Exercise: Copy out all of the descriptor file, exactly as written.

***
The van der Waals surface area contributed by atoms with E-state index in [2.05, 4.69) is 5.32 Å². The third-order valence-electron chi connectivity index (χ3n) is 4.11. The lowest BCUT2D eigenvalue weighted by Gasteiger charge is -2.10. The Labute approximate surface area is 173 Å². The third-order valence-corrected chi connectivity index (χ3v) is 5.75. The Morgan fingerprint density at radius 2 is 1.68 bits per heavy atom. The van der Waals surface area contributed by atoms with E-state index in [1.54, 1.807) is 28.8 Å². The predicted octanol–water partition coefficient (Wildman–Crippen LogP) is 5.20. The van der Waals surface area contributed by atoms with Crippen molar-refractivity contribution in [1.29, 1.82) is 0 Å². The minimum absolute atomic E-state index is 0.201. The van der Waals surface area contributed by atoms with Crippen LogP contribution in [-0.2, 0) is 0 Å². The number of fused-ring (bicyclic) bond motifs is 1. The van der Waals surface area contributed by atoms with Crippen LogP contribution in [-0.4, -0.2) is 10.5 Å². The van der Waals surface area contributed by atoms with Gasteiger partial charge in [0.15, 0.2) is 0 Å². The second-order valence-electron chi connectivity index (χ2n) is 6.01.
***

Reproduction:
The van der Waals surface area contributed by atoms with E-state index in [2.05, 4.69) is 5.32 Å². The third-order valence-electron chi connectivity index (χ3n) is 4.11. The lowest BCUT2D eigenvalue weighted by Gasteiger charge is -2.10. The Labute approximate surface area is 173 Å². The third-order valence-corrected chi connectivity index (χ3v) is 5.75. The Morgan fingerprint density at radius 2 is 1.68 bits per heavy atom. The van der Waals surface area contributed by atoms with E-state index in [1.54, 1.807) is 28.8 Å². The predicted octanol–water partition coefficient (Wildman–Crippen LogP) is 5.20. The van der Waals surface area contributed by atoms with Crippen molar-refractivity contribution in [1.29, 1.82) is 0 Å². The minimum absolute atomic E-state index is 0.201. The van der Waals surface area contributed by atoms with Crippen LogP contribution in [-0.2, 0) is 0 Å². The number of fused-ring (bicyclic) bond motifs is 1. The van der Waals surface area contributed by atoms with Crippen LogP contribution in [-0.4, -0.2) is 10.5 Å². The van der Waals surface area contributed by atoms with Gasteiger partial charge in [0.15, 0.2) is 0 Å². The second-order valence-electron chi connectivity index (χ2n) is 6.01.